Often the target of conservatives, the NEA survived an earlier attempt to abolish it by the Reagan administration in 1981.

Meanwhile, the Actors' Equity Association, the Content Creators Coalition, the Future of Music Coalition and the American Federation of Musicians also issued statements in support of keeping funding for the National Endowment for the Arts.

"The elimination of NEA seed money for theatre is a job killer," said Actors' Equity president Kate Shindle. "Not just for the actors and musicians onstage, or the writers and creative teams who create the material. Live theatre also provides jobs for people behind the scenes, like the stage managers and crew; and the people in front of the house, like ushers, box office and concession staff as well as those who have administrative jobs. Live theatre means work for those down the block: the wait staff in the restaurant, the bartenders, the taxi drivers and the parking lot attendants, to name only a few."

The Content Creators Coalition and the Future of Music Coalition said in a joint statement: "The arts play a vital role in our culture. They help define us as a people. They help unite us as a nation. They help inspire us to explore the unknown. They help drive our economy and create American jobs. For these reasons and more, President Trump's proposed budget that guts the arts programs is indefensible. As artists, musicians, and music lovers, we stand united in asking Congress to reject these cuts, retaining support for the arts and culture, by fully funding the NEA, NEH and CPB."

Said Creative Coalition president Tim Daly: "The time has come for all Americans to stand up and call for the Right to Bear Arts. We must stand up for the right to maintain an imaginative and expressive population. And we must prevent these draconian funding cuts for the NEA from becoming a devastating reality. We cannot afford to dismiss the arts as something expendable, an unnecessary luxury or treat it as something extra, like dessert. The arts must be part of the main course."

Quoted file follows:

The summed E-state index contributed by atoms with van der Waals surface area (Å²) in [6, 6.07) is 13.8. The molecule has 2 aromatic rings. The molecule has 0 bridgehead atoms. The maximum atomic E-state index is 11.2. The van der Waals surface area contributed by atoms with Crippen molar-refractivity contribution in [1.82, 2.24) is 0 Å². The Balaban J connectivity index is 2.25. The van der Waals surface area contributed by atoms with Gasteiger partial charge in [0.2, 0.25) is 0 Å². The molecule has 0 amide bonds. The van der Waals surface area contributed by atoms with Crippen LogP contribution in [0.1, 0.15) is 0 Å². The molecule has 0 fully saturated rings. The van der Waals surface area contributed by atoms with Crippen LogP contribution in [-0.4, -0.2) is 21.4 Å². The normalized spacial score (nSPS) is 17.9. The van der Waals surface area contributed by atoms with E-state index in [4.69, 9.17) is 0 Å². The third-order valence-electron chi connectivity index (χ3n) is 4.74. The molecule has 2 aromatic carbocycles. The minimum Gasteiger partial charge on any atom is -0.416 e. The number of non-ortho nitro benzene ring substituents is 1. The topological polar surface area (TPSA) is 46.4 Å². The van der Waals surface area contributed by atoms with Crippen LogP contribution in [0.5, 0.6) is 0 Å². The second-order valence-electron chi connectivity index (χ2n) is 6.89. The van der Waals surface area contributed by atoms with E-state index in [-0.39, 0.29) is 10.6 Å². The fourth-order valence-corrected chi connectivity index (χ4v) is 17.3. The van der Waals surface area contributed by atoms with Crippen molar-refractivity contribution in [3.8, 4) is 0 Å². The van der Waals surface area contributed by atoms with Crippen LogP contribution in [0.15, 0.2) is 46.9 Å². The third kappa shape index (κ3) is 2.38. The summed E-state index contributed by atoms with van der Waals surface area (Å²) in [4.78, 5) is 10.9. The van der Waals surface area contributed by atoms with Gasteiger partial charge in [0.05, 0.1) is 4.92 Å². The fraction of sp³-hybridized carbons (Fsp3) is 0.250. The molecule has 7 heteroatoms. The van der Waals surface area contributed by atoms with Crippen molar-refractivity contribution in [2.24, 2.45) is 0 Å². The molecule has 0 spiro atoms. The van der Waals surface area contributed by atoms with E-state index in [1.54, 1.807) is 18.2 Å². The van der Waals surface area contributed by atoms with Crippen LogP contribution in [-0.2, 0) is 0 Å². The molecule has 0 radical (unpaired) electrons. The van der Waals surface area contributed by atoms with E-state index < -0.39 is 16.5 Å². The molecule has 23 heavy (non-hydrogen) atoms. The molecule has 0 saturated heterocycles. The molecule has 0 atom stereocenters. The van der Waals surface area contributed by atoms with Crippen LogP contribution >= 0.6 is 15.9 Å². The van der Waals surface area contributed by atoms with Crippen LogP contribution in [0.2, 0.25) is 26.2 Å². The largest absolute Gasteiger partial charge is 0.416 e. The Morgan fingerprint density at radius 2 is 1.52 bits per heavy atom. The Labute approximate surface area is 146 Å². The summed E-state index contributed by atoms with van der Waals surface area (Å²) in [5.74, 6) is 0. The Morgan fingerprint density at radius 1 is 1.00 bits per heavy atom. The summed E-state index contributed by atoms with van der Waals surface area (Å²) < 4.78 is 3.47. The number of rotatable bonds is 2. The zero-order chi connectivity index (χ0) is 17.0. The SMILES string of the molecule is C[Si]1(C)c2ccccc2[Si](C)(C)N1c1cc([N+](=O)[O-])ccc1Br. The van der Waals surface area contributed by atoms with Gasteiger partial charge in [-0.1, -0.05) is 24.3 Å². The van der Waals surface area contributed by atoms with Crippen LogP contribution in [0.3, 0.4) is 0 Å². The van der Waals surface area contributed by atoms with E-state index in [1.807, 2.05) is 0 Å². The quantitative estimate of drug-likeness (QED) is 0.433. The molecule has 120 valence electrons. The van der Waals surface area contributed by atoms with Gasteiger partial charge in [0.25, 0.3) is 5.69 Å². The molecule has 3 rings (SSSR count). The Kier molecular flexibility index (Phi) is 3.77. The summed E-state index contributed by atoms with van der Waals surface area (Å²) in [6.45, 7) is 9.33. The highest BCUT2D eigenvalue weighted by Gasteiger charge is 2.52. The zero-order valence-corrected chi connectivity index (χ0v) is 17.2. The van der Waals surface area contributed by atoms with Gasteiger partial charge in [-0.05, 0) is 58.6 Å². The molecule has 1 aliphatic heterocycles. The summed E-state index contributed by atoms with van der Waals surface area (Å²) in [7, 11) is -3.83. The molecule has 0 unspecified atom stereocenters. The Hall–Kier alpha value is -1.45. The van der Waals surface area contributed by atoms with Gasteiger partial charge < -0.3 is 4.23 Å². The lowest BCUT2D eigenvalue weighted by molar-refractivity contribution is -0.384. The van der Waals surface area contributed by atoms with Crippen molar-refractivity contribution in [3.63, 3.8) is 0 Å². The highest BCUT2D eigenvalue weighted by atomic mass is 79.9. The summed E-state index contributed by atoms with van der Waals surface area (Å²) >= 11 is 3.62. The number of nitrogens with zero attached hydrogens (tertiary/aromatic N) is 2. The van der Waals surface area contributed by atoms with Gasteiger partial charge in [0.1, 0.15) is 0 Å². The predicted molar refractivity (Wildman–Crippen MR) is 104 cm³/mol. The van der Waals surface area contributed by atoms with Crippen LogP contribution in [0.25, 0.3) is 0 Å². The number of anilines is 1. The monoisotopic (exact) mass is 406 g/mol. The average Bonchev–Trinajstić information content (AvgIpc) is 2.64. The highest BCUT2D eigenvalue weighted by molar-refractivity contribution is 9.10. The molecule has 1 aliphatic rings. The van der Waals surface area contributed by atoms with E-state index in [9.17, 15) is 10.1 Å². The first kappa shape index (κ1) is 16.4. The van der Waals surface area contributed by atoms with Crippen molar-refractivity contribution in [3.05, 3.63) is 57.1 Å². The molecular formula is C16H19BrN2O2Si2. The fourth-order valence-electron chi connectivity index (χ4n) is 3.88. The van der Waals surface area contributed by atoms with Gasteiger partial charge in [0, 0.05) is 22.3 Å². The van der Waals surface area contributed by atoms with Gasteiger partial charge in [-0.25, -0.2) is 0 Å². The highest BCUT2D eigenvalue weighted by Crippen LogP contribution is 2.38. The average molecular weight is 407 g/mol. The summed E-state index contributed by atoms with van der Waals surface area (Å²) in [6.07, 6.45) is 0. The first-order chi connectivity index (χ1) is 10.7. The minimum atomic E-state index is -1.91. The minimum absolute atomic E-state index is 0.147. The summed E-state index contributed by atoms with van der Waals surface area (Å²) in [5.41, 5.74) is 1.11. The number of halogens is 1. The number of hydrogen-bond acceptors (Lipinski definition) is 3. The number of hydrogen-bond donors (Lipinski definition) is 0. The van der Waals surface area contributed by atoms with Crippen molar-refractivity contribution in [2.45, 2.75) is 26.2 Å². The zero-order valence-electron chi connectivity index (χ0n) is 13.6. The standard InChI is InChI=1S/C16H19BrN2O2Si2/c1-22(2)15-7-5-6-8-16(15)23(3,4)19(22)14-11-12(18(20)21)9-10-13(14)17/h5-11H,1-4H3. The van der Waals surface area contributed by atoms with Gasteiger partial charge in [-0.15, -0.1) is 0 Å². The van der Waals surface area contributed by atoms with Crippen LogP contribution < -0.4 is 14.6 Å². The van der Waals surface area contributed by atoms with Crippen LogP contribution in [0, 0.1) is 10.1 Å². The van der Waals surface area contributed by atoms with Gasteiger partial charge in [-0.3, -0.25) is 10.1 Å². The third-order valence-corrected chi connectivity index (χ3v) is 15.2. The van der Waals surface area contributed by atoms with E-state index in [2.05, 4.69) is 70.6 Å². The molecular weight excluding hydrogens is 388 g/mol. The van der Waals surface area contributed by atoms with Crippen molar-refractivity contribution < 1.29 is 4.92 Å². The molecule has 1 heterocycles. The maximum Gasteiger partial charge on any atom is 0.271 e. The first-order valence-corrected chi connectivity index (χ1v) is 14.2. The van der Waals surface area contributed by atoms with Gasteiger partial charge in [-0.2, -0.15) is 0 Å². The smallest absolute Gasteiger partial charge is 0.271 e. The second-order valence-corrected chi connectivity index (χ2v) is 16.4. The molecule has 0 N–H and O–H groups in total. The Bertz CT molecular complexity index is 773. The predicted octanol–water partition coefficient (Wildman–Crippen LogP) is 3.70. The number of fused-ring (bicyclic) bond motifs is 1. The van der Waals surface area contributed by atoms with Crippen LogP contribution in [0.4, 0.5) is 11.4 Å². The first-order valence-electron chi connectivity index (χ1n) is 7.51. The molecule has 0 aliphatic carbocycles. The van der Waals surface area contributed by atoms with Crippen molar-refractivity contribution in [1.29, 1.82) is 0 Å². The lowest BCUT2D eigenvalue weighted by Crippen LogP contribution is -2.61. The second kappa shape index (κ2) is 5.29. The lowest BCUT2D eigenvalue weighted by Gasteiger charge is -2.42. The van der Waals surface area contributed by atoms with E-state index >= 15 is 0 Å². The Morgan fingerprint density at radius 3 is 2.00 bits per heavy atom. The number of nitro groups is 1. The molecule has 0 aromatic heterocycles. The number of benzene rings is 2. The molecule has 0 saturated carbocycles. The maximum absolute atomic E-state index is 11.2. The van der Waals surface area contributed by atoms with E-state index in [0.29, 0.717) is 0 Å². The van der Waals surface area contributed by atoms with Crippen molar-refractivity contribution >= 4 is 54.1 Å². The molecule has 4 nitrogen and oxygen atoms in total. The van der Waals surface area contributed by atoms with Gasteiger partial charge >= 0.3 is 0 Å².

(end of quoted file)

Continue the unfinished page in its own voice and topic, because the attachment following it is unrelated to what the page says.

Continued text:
Added Creative Coalition CEO Robin Bronk: "How does eliminating funding for the arts make America great? It is the arts that remind us what is great about America and inspire us to make our world a better place. Eliminating funding for the NEA will not hurt Broadway or Hollywood, but it hurts small town theaters, museums and community arts organizations. It hurts our wounded warriors who experience the healing power of the arts through their participation in NEA funded creative arts therapies. Without the NEA there will be less creativity, less imagination and less freedom of expression and that hurts all of us."

American Federation of Musicians international president Ray Hair called the proposal to end NEA funding "outrageous and unacceptable."

"There are orchestras, festivals and theaters in all 50 states that would be permanently damaged without NEA support," he said. "It is time for Congress to step up and do the right thing — safeguard the NEA by fully funding this pricelesss institution."